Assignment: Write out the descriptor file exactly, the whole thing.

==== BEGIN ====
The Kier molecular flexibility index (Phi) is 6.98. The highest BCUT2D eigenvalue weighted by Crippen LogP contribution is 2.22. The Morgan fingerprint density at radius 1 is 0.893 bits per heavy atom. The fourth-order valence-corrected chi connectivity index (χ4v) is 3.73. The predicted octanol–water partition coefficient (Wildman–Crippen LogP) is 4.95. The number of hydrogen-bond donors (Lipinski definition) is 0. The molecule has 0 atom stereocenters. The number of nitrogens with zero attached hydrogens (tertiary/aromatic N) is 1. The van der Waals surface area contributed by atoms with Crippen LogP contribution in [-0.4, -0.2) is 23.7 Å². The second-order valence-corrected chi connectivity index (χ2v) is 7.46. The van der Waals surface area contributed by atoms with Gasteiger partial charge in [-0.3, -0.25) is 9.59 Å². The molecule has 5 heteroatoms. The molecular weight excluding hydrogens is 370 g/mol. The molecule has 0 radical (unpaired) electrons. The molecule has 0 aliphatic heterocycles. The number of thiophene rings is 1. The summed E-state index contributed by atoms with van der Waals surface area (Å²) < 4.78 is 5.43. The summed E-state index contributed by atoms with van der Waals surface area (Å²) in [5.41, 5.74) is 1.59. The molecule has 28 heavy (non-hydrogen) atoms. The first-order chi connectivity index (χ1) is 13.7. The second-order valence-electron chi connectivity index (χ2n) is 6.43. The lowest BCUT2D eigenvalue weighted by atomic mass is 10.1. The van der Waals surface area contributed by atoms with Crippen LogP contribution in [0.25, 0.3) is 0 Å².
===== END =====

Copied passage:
The Kier molecular flexibility index (Phi) is 6.98. The highest BCUT2D eigenvalue weighted by Crippen LogP contribution is 2.22. The Morgan fingerprint density at radius 1 is 0.893 bits per heavy atom. The fourth-order valence-corrected chi connectivity index (χ4v) is 3.73. The predicted octanol–water partition coefficient (Wildman–Crippen LogP) is 4.95. The number of hydrogen-bond donors (Lipinski definition) is 0. The molecule has 0 atom stereocenters. The number of nitrogens with zero attached hydrogens (tertiary/aromatic N) is 1. The van der Waals surface area contributed by atoms with Crippen LogP contribution in [-0.4, -0.2) is 23.7 Å². The second-order valence-corrected chi connectivity index (χ2v) is 7.46. The van der Waals surface area contributed by atoms with Gasteiger partial charge in [-0.3, -0.25) is 9.59 Å². The molecule has 5 heteroatoms. The molecular weight excluding hydrogens is 370 g/mol. The molecule has 0 radical (unpaired) electrons. The molecule has 0 aliphatic heterocycles. The number of thiophene rings is 1. The summed E-state index contributed by atoms with van der Waals surface area (Å²) < 4.78 is 5.43. The summed E-state index contributed by atoms with van der Waals surface area (Å²) in [5.41, 5.74) is 1.59. The molecule has 28 heavy (non-hydrogen) atoms. The first-order chi connectivity index (χ1) is 13.7. The second-order valence-electron chi connectivity index (χ2n) is 6.43. The lowest BCUT2D eigenvalue weighted by atomic mass is 10.1. The van der Waals surface area contributed by atoms with Crippen LogP contribution in [0.25, 0.3) is 0 Å².